Alcohol: how much is too much?

Studies that have reported that moderate consumption of alcohol may have health benefits for some people are now being questioned, with health organisations distancing themselves from the findings. While harm from drinking alcohol seems to depend on the amount you drink and your individual characteristics and circumstances, Australian guidelines state that there is no level of drinking alcohol that can be guaranteed completely safe.

Risks associated with alcohol

Drinking too much alcohol has several risks. In the short term, you risk:

  • accidents and injury;
  • violence;
  • reduced circulation;
  • sexual dysfunction;
  • raised stress levels; and
  • disturbed sleep (your sleep can be disturbed after as few as one or 2 drinks).

Over months and years, the risks of drinking too much include:

  • cancer;
  • high blood pressure;
  • stroke;
  • heart muscle damage;
  • inflammation of the liver and pancreas;
  • brain damage and memory loss; and
  • sexual problems.

If you drink alcohol, you can minimise your risk by aiming for low-risk drinking — a level of drinking at which there is likely to be little harm.

The National Health and Medical Research Council (NHMRC) currently recommends the following for low-risk drinking.

NHMRC recommendation for alcohol consumption
Guideline 1:For healthy men and women, drinking no more than 2 standard drinks on any day reduces the lifetime risk of harm from alcohol-related disease or injury.
Guideline 2:For healthy men and women, drinking no more than 4 standard drinks on a single occasion reduces the risk of alcohol-related injury arising from that occasion.

A single occasion of drinking is a sequence of consuming drinks without the blood alcohol concentration reaching zero in between.

Drinking less frequently over a lifetime (e.g. drinking weekly rather than daily) and drinking less on each drinking occasion, reduces the lifetime risk of alcohol-related harm.

What is a standard drink?

A standard drink is:

  • 100 mL of wine;
  • one nip (30 mL) of spirits; or
  • one can or stubbie of mid-strength beer.

You may be surprised to know that:

  • one middy or pot (285 mL) of full-strength (4.9 per cent) beer is equal to 1.1 standard drinks;
  • 425 mL (often called a schooner ) of full-strength beer is 1.6 standard drinks; and
  • an average restaurant wine glass contains 1.5 standard drinks.

The dangers of binge drinking

Binge drinking — drinking heavily over a short period or drinking continuously over a number of days or weeks — is thought to be especially harmful, even if you don’t do it very often.

How quickly you drink is also important — men are advised to drink no more than 2 standard drinks in the first hour, then no more than one drink per hour; women should have only one standard drink per hour.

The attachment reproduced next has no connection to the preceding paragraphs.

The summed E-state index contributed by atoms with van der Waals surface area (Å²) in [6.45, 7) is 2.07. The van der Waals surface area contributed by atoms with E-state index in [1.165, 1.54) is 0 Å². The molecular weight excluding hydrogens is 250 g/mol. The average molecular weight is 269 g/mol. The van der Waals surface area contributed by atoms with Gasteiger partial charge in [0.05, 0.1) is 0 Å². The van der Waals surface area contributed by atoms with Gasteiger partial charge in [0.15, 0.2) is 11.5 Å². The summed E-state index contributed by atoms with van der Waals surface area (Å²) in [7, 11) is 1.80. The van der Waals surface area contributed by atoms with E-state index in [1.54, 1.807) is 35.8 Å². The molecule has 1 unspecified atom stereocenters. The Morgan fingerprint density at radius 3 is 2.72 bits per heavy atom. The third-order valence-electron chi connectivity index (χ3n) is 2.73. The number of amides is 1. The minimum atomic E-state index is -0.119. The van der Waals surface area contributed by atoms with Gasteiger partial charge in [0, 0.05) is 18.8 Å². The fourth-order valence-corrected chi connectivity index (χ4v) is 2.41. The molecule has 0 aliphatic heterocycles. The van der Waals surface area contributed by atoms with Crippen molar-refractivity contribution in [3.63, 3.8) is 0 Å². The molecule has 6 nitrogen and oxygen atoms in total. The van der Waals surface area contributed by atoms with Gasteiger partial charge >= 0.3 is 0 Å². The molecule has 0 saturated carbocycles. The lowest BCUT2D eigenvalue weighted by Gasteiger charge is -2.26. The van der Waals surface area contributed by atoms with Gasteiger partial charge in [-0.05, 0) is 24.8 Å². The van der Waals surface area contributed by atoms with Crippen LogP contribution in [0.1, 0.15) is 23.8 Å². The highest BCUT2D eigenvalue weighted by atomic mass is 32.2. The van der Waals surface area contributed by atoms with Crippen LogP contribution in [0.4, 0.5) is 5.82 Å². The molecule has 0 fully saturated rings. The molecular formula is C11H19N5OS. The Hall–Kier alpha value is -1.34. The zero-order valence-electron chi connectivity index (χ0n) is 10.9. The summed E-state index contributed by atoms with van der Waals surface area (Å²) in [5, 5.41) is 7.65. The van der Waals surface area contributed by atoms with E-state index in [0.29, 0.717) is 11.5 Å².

Alcohol effects in men and women

  • Women tend to be smaller than men, resulting in women having less water in their bodies. This results in a higher blood alcohol concentration in women than in men for a given amount of alcohol.
  • Women tend to have smaller livers than men, making women more prone to liver damage from alcohol than men.
  • Women absorb alcohol more quickly than men and also tend to break it down more rapidly, meaning that harmful by-products of alcohol are generated in the body more quickly.
  • Women generally have more body fat than men, and alcohol is not absorbed into fatty tissue; this results in a higher blood alcohol concentration in women than men for a given amount of alcohol.

Also, women who take the oral contraceptive pill may break down alcohol more slowly than women who are not on the pill.

Despite these differences, at low levels of alcohol consumption there is little difference between men and women in terms of alcohol-related harm, according to the NHMRC. However, at higher levels of alcohol consumption the risk of alcohol-related disease increases more quickly for women, while the risk of alcohol-related injury increases more quickly for men.

Also, if men and women drink the same amount on a single occasion, women tend to reach a higher blood alcohol level, but men are more likely to be injured because, in general, they are more likely to engage in risk-taking behaviour.

Exceptions to the rule

The NHMRC has recommended that certain groups of people should drink less than the amounts in the general guidelines. Have a look at the table below to see whether you fall into one of these groups.

People who should drink less than the general guidelines
GroupNHMRC recommendationReason or comment
People doing activities that involve risk or require skill, e.g.:
  • driving
  • water sports
  • skiing
Avoid alcohol before and during these activities.Even small amounts of alcohol affect judgement and performance.
People with a health or social problem linked to or made worse by alcohol, e.g.:
  • alcohol dependence
  • domestic violence
  • chronic hepatitis C

Temporary or permanent abstinence may be necessary.

You should discuss your alcohol intake with a health professional.

Continued drinking will cause further harm in people with significant alcohol dependence or major organ damage.

For some people with alcohol-related conditions, a planned programme of limited drinking under the supervision of a health professional may be appropriate.
People with a relative who has had alcohol dependence or another alcohol-related problem

Consider reducing the amount of alcohol to below the recommended amount for healthy adults.


Discuss your alcohol intake with a health professional

A family history of alcohol-related problems increases the risk that a person will be unable to control their drinking.
People taking medicines — this includes herbal remediesCarefully read the labels and leaflets to check for interactions with alcohol.